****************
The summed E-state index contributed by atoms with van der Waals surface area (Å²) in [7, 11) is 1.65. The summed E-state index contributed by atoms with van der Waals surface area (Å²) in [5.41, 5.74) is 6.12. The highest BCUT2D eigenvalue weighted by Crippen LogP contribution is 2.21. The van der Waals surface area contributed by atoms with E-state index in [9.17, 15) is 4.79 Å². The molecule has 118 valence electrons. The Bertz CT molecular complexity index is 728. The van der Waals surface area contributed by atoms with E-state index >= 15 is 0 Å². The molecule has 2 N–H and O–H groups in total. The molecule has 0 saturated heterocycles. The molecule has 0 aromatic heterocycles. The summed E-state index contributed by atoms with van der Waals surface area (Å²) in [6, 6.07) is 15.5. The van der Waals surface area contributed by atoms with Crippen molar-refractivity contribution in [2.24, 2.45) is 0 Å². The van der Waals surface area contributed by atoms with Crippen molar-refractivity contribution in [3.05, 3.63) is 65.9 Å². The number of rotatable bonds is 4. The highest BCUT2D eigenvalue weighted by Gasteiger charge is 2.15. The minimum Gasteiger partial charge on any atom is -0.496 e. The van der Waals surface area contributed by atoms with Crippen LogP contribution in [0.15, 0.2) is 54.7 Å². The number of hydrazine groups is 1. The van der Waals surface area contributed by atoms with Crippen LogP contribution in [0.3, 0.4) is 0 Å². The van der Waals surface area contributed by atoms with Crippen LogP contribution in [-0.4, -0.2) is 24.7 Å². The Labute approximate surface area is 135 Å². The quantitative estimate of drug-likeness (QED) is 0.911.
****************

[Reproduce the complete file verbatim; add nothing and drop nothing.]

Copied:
The summed E-state index contributed by atoms with van der Waals surface area (Å²) in [7, 11) is 1.65. The summed E-state index contributed by atoms with van der Waals surface area (Å²) in [5.41, 5.74) is 6.12. The highest BCUT2D eigenvalue weighted by Crippen LogP contribution is 2.21. The van der Waals surface area contributed by atoms with E-state index in [9.17, 15) is 4.79 Å². The molecule has 118 valence electrons. The Bertz CT molecular complexity index is 728. The van der Waals surface area contributed by atoms with E-state index >= 15 is 0 Å². The molecule has 2 N–H and O–H groups in total. The molecule has 0 saturated heterocycles. The molecule has 0 aromatic heterocycles. The summed E-state index contributed by atoms with van der Waals surface area (Å²) in [6, 6.07) is 15.5. The van der Waals surface area contributed by atoms with Crippen molar-refractivity contribution in [2.24, 2.45) is 0 Å². The van der Waals surface area contributed by atoms with Crippen molar-refractivity contribution in [3.05, 3.63) is 65.9 Å². The number of rotatable bonds is 4. The highest BCUT2D eigenvalue weighted by Gasteiger charge is 2.15. The minimum Gasteiger partial charge on any atom is -0.496 e. The van der Waals surface area contributed by atoms with Crippen LogP contribution in [0.15, 0.2) is 54.7 Å². The number of hydrazine groups is 1. The van der Waals surface area contributed by atoms with Crippen LogP contribution in [0.3, 0.4) is 0 Å². The van der Waals surface area contributed by atoms with Crippen LogP contribution in [-0.4, -0.2) is 24.7 Å². The Labute approximate surface area is 135 Å². The quantitative estimate of drug-likeness (QED) is 0.911.